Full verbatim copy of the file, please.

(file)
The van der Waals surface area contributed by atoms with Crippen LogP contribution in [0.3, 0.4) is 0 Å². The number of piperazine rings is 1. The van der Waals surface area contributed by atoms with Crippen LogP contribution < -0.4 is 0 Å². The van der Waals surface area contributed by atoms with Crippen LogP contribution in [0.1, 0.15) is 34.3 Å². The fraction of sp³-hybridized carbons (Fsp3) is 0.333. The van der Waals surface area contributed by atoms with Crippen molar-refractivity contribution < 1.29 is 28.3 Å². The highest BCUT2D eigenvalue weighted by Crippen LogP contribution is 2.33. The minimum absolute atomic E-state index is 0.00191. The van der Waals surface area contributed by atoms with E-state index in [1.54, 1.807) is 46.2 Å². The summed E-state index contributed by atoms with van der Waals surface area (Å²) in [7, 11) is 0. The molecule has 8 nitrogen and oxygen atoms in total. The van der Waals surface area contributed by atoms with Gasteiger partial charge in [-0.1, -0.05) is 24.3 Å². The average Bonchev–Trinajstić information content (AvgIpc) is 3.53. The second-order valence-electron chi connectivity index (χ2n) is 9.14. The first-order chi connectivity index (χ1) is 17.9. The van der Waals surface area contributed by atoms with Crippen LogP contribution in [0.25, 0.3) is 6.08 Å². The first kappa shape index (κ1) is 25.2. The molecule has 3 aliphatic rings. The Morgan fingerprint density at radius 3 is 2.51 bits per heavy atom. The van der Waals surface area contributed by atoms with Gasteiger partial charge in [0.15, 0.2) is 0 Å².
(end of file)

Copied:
The van der Waals surface area contributed by atoms with Crippen LogP contribution in [0.3, 0.4) is 0 Å². The number of piperazine rings is 1. The van der Waals surface area contributed by atoms with Crippen LogP contribution < -0.4 is 0 Å². The van der Waals surface area contributed by atoms with Crippen LogP contribution in [0.1, 0.15) is 34.3 Å². The fraction of sp³-hybridized carbons (Fsp3) is 0.333. The van der Waals surface area contributed by atoms with Crippen molar-refractivity contribution < 1.29 is 28.3 Å². The highest BCUT2D eigenvalue weighted by Crippen LogP contribution is 2.33. The minimum absolute atomic E-state index is 0.00191. The van der Waals surface area contributed by atoms with E-state index in [1.54, 1.807) is 46.2 Å². The summed E-state index contributed by atoms with van der Waals surface area (Å²) in [7, 11) is 0. The molecule has 8 nitrogen and oxygen atoms in total. The van der Waals surface area contributed by atoms with Gasteiger partial charge in [-0.1, -0.05) is 24.3 Å². The average Bonchev–Trinajstić information content (AvgIpc) is 3.53. The second-order valence-electron chi connectivity index (χ2n) is 9.14. The first-order chi connectivity index (χ1) is 17.9. The van der Waals surface area contributed by atoms with Crippen LogP contribution in [0.25, 0.3) is 6.08 Å². The first kappa shape index (κ1) is 25.2. The molecule has 3 aliphatic rings. The Morgan fingerprint density at radius 3 is 2.51 bits per heavy atom. The van der Waals surface area contributed by atoms with Gasteiger partial charge in [0.15, 0.2) is 0 Å².